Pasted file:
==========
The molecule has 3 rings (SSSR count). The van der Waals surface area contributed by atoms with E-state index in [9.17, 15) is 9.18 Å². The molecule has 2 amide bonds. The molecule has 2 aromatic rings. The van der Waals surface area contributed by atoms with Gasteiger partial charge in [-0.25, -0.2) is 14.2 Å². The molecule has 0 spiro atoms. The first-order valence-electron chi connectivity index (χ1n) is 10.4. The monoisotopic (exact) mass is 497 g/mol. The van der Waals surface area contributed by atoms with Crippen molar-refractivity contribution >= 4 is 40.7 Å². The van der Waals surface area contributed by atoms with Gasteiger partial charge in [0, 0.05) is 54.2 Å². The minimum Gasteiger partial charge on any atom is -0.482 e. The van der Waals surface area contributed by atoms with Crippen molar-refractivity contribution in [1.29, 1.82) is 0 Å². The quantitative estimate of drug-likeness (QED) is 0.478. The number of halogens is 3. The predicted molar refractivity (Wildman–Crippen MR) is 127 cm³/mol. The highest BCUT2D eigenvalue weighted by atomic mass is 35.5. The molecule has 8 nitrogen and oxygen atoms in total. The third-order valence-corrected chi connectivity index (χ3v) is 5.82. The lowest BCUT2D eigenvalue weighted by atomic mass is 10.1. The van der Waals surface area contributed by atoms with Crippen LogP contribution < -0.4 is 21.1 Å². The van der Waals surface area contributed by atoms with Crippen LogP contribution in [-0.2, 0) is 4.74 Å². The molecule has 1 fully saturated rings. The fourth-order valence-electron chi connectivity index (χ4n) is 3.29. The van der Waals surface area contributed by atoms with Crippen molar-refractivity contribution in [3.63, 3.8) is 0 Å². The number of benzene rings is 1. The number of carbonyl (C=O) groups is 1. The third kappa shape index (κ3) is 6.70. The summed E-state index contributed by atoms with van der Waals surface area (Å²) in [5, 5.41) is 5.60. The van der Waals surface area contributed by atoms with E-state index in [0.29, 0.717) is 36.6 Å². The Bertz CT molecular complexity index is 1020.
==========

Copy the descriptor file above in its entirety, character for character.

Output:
The molecule has 3 rings (SSSR count). The van der Waals surface area contributed by atoms with E-state index in [9.17, 15) is 9.18 Å². The molecule has 2 amide bonds. The molecule has 2 aromatic rings. The van der Waals surface area contributed by atoms with Gasteiger partial charge in [-0.25, -0.2) is 14.2 Å². The molecule has 0 spiro atoms. The first-order valence-electron chi connectivity index (χ1n) is 10.4. The monoisotopic (exact) mass is 497 g/mol. The van der Waals surface area contributed by atoms with Crippen molar-refractivity contribution >= 4 is 40.7 Å². The van der Waals surface area contributed by atoms with Gasteiger partial charge in [0, 0.05) is 54.2 Å². The minimum Gasteiger partial charge on any atom is -0.482 e. The van der Waals surface area contributed by atoms with Crippen molar-refractivity contribution in [1.29, 1.82) is 0 Å². The quantitative estimate of drug-likeness (QED) is 0.478. The number of halogens is 3. The predicted molar refractivity (Wildman–Crippen MR) is 127 cm³/mol. The highest BCUT2D eigenvalue weighted by atomic mass is 35.5. The molecule has 8 nitrogen and oxygen atoms in total. The third-order valence-corrected chi connectivity index (χ3v) is 5.82. The lowest BCUT2D eigenvalue weighted by atomic mass is 10.1. The van der Waals surface area contributed by atoms with Crippen LogP contribution < -0.4 is 21.1 Å². The van der Waals surface area contributed by atoms with Crippen LogP contribution in [-0.2, 0) is 4.74 Å². The molecule has 1 fully saturated rings. The fourth-order valence-electron chi connectivity index (χ4n) is 3.29. The van der Waals surface area contributed by atoms with Crippen molar-refractivity contribution in [3.63, 3.8) is 0 Å². The number of benzene rings is 1. The number of carbonyl (C=O) groups is 1. The third kappa shape index (κ3) is 6.70. The summed E-state index contributed by atoms with van der Waals surface area (Å²) in [5, 5.41) is 5.60. The van der Waals surface area contributed by atoms with E-state index in [0.29, 0.717) is 36.6 Å². The Bertz CT molecular complexity index is 1020.